SPECIAL SECTION: CLINICALLY SIGNIFICANT CHANGE

17

Ftgure 2 Scatter plot of pretest and posttest scores on the Dyadic AdJustment scale with jagged band showing reliable change index.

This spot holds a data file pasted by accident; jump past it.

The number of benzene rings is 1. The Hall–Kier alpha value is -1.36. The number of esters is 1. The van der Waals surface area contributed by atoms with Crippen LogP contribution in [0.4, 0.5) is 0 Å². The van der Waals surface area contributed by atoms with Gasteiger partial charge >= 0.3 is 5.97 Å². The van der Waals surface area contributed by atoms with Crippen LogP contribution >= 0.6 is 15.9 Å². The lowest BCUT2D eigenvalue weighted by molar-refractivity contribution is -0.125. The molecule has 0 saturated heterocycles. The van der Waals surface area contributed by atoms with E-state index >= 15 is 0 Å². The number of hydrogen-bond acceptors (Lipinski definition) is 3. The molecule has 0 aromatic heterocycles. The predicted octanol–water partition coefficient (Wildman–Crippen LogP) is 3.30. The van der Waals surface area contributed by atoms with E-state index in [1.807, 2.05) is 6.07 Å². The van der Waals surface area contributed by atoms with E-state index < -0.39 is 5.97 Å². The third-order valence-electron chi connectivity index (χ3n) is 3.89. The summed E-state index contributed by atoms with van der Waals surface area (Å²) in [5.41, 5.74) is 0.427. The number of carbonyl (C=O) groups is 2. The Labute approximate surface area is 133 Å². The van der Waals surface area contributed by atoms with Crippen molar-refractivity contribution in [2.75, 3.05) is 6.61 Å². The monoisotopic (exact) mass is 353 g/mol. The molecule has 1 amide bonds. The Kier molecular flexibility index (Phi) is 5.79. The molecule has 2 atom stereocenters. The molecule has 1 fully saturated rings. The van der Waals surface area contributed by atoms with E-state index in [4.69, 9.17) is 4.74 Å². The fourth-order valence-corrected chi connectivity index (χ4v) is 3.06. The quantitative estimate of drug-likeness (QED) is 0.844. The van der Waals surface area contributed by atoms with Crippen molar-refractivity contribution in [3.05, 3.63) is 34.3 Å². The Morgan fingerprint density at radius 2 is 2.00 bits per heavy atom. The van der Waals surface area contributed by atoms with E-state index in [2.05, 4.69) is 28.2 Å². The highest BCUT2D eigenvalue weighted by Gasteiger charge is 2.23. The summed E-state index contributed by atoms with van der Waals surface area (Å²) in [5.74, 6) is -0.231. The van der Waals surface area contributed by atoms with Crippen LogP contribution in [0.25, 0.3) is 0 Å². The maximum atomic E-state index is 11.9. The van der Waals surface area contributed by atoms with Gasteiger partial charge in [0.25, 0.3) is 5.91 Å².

vary by as much as 9.83 points and still reasonably (p > .05) be considered within the bounds of measurement error. Variations o f l 0 points or more are unlikely to be explainable by measurement error alone. We then formed confidence intervals around the cutoffpoint, with the cutoffpoint serving as the midpoint of the interval. Approximately l0 points on either side of the interval are within the band of uncertainty, but beyond this band we felt confident that the cutoff point had truly been crossed. 2 As Figure 5 shows, 14 subjects fell within the band of uncertainty created by these confidence intervals. Should these couples be classified as improved, recovered, deteriorated, or uncertain? One possibility would be to add a new category to the classification system: the proportion of subjects who fell within this band of uncertainty. These were couples about whose status we were unsure. If we added this category to our classification system, the revised percentages would be 20% recovered, 47% unclassifiable, and 33% unchanged or deteriorated. Having identified the proportion of subjects about whom we were uncertain, we could use the remainder of the sample and exclude the uncertain subjects in our calculations of proportions of recovered and unrecovered couples. This exclusion would lead to figures of 38% recovered, 19% improved but not recovered, and 44% unchanged or deteriorated. These proportions are probably a more accurate reflection of the true proportion of recovered subjects, inasmuch as subjects within the band of uncertainty are, on the average, going to be equally likely to fall into both categories. In fact, as Jacobson and Revenstorf (1988) noted, this latter suggestion is almost like splitting the difference (i.e., dividing the uncertain subjects equally between recovered and improved but not recovered groups). Although splitting the difference would not reduce ambiguity regarding the status of individual subjects who fall within the band of uncertainty, it would lead to a summary statistic that would include the entire sample. Essentially, such a solution amounts to redistributing subjects within the band rather than ignoring it entirely. When equal numbers of subjects fall on either side of the cutoff point within the band, the proportion of recovered subjects will be identical to that calculated without consideration of measurement error at all. Splitting the difference with our